Thomas Neff B.A.’65 helps turn Russian warheads into American electricity.
Illustration by Esther Bunning
By Jeffrey Lott
Lewis and Clark Chronicle, Fall 2014
Editor: Shelly Meyer
Like most Americans born in the 1940s, Thomas Neff B.A. ’65 remembers the “duck-and-cover” days. He recalls the siren tests, the Civil Defense ads, the emergency broadcast system, and Life magazine stories about nuclear fallout shelters. This was the national Cold War anxiety that Neff absorbed as a child in Portland, where his father taught at Lewis & Clark.
Even though Neff says Portland was “kind of remote” in the 1950s, “we had to go through all these nuclear attack drills in grade school and high school. At the time, I really didn’t understand how getting under my desk was going to do any good.”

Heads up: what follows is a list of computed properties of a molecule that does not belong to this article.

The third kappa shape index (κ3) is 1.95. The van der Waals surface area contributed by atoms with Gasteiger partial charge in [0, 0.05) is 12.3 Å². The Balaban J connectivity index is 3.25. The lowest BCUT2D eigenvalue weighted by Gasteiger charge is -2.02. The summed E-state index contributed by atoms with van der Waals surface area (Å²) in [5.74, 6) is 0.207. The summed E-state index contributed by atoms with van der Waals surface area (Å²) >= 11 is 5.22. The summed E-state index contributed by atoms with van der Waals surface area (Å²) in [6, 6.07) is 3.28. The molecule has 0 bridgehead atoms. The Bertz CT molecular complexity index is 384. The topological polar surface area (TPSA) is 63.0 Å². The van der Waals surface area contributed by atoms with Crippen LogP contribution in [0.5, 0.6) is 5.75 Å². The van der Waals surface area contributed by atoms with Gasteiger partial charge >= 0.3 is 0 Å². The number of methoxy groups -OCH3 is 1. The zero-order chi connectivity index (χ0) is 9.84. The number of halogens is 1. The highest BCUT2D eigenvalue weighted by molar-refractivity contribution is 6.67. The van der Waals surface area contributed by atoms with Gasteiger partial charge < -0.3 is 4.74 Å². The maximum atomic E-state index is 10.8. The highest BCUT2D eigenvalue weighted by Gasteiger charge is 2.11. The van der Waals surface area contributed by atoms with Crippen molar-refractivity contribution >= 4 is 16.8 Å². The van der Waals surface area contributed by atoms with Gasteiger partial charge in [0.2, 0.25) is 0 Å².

Thomas Neff, 2014 (Photograph by Peter Goldberg)
Decades later, as the Cold War angst of Neff’s youth was defused by détente, a different form of nuclear anxiety emerged. As the Soviet Union broke apart, many feared that cash-strapped Russia would sell or lose control of thousands of “loose nukes” then deployed across the former Soviet Union—and that its underemployed nuclear scientists and technicians would offer their knowledge and skills to the highest bidder. Nuclear weapons expert Rose Gottemoeller—now under secretary of state for arms control and international security—describes American policy-makers in 1991 as fearing “nuclear mayhem.”
For Tom Neff, it was not a time to duck and cover…. [read more]